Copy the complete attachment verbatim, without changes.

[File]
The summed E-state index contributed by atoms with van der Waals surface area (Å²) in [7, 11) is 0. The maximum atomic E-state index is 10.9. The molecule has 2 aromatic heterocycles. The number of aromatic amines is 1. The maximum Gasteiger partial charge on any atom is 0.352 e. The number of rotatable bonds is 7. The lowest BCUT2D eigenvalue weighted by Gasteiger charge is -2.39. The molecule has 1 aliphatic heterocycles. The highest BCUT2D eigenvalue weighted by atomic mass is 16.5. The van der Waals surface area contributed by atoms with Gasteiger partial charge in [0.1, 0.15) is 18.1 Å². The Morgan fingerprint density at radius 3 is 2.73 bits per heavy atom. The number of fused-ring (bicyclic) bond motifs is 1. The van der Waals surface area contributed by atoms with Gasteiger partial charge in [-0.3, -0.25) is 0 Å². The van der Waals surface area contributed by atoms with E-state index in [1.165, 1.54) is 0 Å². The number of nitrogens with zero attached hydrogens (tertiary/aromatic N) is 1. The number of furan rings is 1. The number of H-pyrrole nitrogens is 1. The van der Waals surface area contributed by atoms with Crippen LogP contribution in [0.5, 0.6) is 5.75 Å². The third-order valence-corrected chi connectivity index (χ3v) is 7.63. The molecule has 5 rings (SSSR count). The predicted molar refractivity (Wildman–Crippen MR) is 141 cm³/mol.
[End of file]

The summed E-state index contributed by atoms with van der Waals surface area (Å²) in [7, 11) is 0. The maximum atomic E-state index is 10.9. The molecule has 2 aromatic heterocycles. The number of aromatic amines is 1. The maximum Gasteiger partial charge on any atom is 0.352 e. The number of rotatable bonds is 7. The lowest BCUT2D eigenvalue weighted by Gasteiger charge is -2.39. The molecule has 1 aliphatic heterocycles. The highest BCUT2D eigenvalue weighted by atomic mass is 16.5. The van der Waals surface area contributed by atoms with Gasteiger partial charge in [0.1, 0.15) is 18.1 Å². The Morgan fingerprint density at radius 3 is 2.73 bits per heavy atom. The number of fused-ring (bicyclic) bond motifs is 1. The van der Waals surface area contributed by atoms with Gasteiger partial charge in [-0.3, -0.25) is 0 Å². The van der Waals surface area contributed by atoms with E-state index in [1.165, 1.54) is 0 Å². The number of nitrogens with zero attached hydrogens (tertiary/aromatic N) is 1. The number of furan rings is 1. The number of H-pyrrole nitrogens is 1. The van der Waals surface area contributed by atoms with Crippen LogP contribution in [0.5, 0.6) is 5.75 Å². The third-order valence-corrected chi connectivity index (χ3v) is 7.63. The molecule has 5 rings (SSSR count). The predicted molar refractivity (Wildman–Crippen MR) is 141 cm³/mol.